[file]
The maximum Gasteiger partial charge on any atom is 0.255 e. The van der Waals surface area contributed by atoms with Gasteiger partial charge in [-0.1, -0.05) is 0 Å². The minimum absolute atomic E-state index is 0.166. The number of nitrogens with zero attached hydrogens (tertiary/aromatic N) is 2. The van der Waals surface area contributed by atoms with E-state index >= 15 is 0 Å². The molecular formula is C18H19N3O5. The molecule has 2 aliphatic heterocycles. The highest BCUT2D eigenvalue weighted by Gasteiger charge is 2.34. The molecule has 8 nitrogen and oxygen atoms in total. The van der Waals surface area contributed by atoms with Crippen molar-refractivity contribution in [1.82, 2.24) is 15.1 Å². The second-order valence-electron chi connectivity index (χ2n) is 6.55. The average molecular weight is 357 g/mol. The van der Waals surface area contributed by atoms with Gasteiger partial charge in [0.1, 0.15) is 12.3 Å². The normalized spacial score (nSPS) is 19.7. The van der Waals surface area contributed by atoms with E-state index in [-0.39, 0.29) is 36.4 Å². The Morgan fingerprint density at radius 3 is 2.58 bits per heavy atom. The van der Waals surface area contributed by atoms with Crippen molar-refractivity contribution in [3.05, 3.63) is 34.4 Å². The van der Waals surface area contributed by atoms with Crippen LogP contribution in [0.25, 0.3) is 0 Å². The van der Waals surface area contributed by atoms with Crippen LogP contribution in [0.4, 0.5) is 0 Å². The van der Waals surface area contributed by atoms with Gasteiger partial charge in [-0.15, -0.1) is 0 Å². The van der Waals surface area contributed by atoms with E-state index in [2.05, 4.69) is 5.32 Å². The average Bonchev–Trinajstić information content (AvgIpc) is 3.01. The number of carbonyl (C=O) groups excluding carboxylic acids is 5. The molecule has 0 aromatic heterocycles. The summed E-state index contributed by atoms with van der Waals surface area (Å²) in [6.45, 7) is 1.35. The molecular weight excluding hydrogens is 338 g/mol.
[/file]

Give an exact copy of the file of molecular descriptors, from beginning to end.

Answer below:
The maximum Gasteiger partial charge on any atom is 0.255 e. The van der Waals surface area contributed by atoms with Gasteiger partial charge in [-0.1, -0.05) is 0 Å². The minimum absolute atomic E-state index is 0.166. The number of nitrogens with zero attached hydrogens (tertiary/aromatic N) is 2. The van der Waals surface area contributed by atoms with E-state index >= 15 is 0 Å². The molecular formula is C18H19N3O5. The molecule has 2 aliphatic heterocycles. The highest BCUT2D eigenvalue weighted by Gasteiger charge is 2.34. The molecule has 8 nitrogen and oxygen atoms in total. The van der Waals surface area contributed by atoms with Crippen molar-refractivity contribution in [1.82, 2.24) is 15.1 Å². The second-order valence-electron chi connectivity index (χ2n) is 6.55. The average molecular weight is 357 g/mol. The van der Waals surface area contributed by atoms with Gasteiger partial charge in [0.1, 0.15) is 12.3 Å². The normalized spacial score (nSPS) is 19.7. The van der Waals surface area contributed by atoms with E-state index in [-0.39, 0.29) is 36.4 Å². The Morgan fingerprint density at radius 3 is 2.58 bits per heavy atom. The van der Waals surface area contributed by atoms with Crippen molar-refractivity contribution in [3.05, 3.63) is 34.4 Å². The van der Waals surface area contributed by atoms with Crippen LogP contribution in [0.25, 0.3) is 0 Å². The van der Waals surface area contributed by atoms with Crippen LogP contribution in [0.4, 0.5) is 0 Å². The van der Waals surface area contributed by atoms with Gasteiger partial charge in [-0.15, -0.1) is 0 Å². The van der Waals surface area contributed by atoms with E-state index in [2.05, 4.69) is 5.32 Å². The average Bonchev–Trinajstić information content (AvgIpc) is 3.01. The number of carbonyl (C=O) groups excluding carboxylic acids is 5. The molecule has 0 aromatic heterocycles. The summed E-state index contributed by atoms with van der Waals surface area (Å²) in [6.45, 7) is 1.35. The molecular weight excluding hydrogens is 338 g/mol.